|© UNICEF Japan/1949|
|In a photo taken in 1949, boys and girls sit on drums of powdered milk donated by UNICEF to provide nutritional support to children in post-war Japan.|
TOKYO, Japan, 7 October 2009 – UNICEF and the Government of Japan are celebrating a partnership that began 60 years ago this month, when a ship laden with powdered milk and other relief supplies from UNICEF arrived in post-war Japan.
The supplies were sent to aid vulnerable children and women. At the time, 3 out of 50 Japanese children died before the age of five, mainly due to dehydration from diarrhoea, respiratory infections and other largely preventable causes.
Some of the children who benefitted from that first aid shipment attended a 60th anniversary ceremony in Tokyo this week. They were among some 300 friends of UNICEF who gathered to celebrate the partnership, including Her Imperial Highness Princess Takamado, State Secretary for Foreign Affairs Tetsuro Fukuyama, and government, humanitarian and youth leaders.
Japan’s key role
UNICEF Executive Director Ann M. Veneman expressed warm gratitude to the Japanese people, the government and the Japan Committee for UNICEF for their generous support of the world’s children.
She noted the key role that Japan played in setting forth the Millennium Development Goals and said the world would look to Japan for its continued leadership.
Three Japanese high school students who participated in the 2008 ‘Junior 8’ youth summit in Hokkaido – and who delivered a children’s declaration to G8 world leaders that year – presented a commemorative banner to Veneman. The banner carried more than 100 messages from Japanese children to their global peers and to UNICEF.
Reducing under-five mortality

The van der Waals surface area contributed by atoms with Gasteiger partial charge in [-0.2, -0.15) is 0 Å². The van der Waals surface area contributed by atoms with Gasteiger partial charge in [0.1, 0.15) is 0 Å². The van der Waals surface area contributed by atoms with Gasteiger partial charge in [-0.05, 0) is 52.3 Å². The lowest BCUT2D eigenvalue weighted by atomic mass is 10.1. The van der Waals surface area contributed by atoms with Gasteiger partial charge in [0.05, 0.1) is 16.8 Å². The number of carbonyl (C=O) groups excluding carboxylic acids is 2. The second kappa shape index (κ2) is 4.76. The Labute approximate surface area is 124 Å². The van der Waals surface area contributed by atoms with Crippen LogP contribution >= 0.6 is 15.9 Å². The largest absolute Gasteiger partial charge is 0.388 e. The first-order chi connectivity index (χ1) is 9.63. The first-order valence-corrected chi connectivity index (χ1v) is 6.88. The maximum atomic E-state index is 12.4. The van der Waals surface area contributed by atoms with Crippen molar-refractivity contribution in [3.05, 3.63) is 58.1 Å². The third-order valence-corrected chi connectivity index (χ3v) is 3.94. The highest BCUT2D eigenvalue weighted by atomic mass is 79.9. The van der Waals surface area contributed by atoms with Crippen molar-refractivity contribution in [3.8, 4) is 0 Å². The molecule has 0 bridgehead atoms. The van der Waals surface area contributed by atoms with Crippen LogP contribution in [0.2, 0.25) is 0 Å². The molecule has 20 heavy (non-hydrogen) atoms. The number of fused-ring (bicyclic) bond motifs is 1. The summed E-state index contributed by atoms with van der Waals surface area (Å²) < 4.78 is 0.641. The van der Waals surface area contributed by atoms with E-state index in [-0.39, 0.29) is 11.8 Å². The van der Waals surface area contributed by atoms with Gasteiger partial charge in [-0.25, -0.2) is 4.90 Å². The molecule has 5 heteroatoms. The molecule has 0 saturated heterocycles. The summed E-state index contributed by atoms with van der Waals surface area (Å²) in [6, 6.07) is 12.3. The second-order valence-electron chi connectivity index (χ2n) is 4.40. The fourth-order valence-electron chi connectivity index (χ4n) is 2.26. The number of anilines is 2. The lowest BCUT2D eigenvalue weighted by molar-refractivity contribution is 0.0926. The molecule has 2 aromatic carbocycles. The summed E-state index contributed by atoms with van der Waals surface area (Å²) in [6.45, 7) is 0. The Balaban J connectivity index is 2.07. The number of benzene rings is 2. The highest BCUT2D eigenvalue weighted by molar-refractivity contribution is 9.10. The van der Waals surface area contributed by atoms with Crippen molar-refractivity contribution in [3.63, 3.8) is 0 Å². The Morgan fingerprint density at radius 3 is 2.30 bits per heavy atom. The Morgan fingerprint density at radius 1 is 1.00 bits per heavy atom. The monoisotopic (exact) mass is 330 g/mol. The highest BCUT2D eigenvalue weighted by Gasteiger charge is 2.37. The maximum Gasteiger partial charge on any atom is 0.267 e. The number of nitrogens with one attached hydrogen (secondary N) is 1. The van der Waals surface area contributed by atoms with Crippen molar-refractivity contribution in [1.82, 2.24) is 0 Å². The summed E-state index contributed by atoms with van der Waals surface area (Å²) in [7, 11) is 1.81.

In her remarks, Princess Takamado shared personal memories of her involvement with UNICEF in its worldwide effort to counter the commercial sexual exploitation of children. She also expressed concerns about environmental sustainability and emphasized the importance of individual participation in promoting peace and stability.
|© UNICEF Japan/2009/Akifoto|
|In Tokyo, UNICEF Executive Director Ann M. Veneman and UNICEF Japan Goodwill Ambassador Dr. Agnes Chan (second and fourth from left, respectively) hold up a banner carrying messages from well-wishers, together with former ‘Junior 8’ youth summit participants.|
State Secretary for Foreign Affairs Fukuyama recognized the work of UNICEF and its partners in helping to reduce deaths of children under the age of five, which dropped from 12.5 million in 1990 to 8.8 million in 2008. He highlighted the remaining challenges in achieving each of the MDGs, especially with regard to the environment and climate change.
“We would like to continue our cooperation with UNICEF for the future of children, so that more children can live smiling with hope,” said Mr. Fukuyama.
Also on hand for the anniversary celebration was UNICEF Japan Goodwill Ambassador Dr. Agnes Chan, who spoke about some of her experiences visiting programmes in the field over the past decade.
One of UNICEF's largest donors
Many of the children who grew up drinking the milk provided by UNICEF in 1949 went on to play an important part in rebuilding Japan. At least two of them were at the ceremony: Vice President of the Japan Parliamentary League for UNICEF Wakako Hironaka and Prof. Kano Yamamoto.
Prof. Yamamoto vividly recalled his fourth-grade teacher’s explanation of UNICEF’s work when the milk was added to school lunches. This memory later inspired him to work for the agency. He ultimately became UNICEF’s Comptroller.
Today, Japan is one of the largest donors to UNICEF. In 2008, a total of $153.3 million was received from the Government of Japan and $155.7 million from the Japan Committee for UNICEF, one of UNICEF’s 36 National Committees.